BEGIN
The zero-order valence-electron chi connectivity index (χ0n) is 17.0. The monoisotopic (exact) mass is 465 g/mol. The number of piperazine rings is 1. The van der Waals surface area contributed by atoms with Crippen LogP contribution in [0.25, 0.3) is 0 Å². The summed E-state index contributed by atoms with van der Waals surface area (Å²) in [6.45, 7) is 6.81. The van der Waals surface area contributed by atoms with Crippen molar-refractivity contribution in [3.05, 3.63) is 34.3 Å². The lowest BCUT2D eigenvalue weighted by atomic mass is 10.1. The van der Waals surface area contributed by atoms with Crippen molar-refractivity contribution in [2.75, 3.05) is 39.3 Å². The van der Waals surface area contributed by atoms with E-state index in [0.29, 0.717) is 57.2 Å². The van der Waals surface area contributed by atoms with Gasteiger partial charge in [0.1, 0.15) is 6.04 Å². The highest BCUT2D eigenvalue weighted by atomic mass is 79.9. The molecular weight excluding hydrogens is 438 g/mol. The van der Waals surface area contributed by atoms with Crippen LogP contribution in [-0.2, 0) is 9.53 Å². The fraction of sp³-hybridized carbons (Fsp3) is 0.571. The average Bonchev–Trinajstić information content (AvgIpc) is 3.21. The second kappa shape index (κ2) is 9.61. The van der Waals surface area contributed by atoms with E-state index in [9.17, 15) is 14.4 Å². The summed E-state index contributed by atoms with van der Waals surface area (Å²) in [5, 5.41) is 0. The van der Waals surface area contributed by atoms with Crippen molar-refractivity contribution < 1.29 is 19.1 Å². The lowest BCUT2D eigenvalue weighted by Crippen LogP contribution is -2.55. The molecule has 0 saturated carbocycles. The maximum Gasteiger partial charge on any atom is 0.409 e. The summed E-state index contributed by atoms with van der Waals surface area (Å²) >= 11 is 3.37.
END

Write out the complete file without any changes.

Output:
The zero-order valence-electron chi connectivity index (χ0n) is 17.0. The monoisotopic (exact) mass is 465 g/mol. The number of piperazine rings is 1. The van der Waals surface area contributed by atoms with Crippen LogP contribution in [0.25, 0.3) is 0 Å². The summed E-state index contributed by atoms with van der Waals surface area (Å²) in [6.45, 7) is 6.81. The van der Waals surface area contributed by atoms with Crippen molar-refractivity contribution in [3.05, 3.63) is 34.3 Å². The lowest BCUT2D eigenvalue weighted by atomic mass is 10.1. The van der Waals surface area contributed by atoms with Crippen molar-refractivity contribution in [2.75, 3.05) is 39.3 Å². The van der Waals surface area contributed by atoms with E-state index in [0.29, 0.717) is 57.2 Å². The van der Waals surface area contributed by atoms with Gasteiger partial charge in [0.1, 0.15) is 6.04 Å². The highest BCUT2D eigenvalue weighted by atomic mass is 79.9. The molecular weight excluding hydrogens is 438 g/mol. The van der Waals surface area contributed by atoms with Crippen LogP contribution in [-0.2, 0) is 9.53 Å². The fraction of sp³-hybridized carbons (Fsp3) is 0.571. The average Bonchev–Trinajstić information content (AvgIpc) is 3.21. The second kappa shape index (κ2) is 9.61. The van der Waals surface area contributed by atoms with E-state index in [9.17, 15) is 14.4 Å². The summed E-state index contributed by atoms with van der Waals surface area (Å²) in [5, 5.41) is 0. The van der Waals surface area contributed by atoms with Crippen molar-refractivity contribution < 1.29 is 19.1 Å². The lowest BCUT2D eigenvalue weighted by Crippen LogP contribution is -2.55. The molecule has 0 saturated carbocycles. The maximum Gasteiger partial charge on any atom is 0.409 e. The summed E-state index contributed by atoms with van der Waals surface area (Å²) >= 11 is 3.37.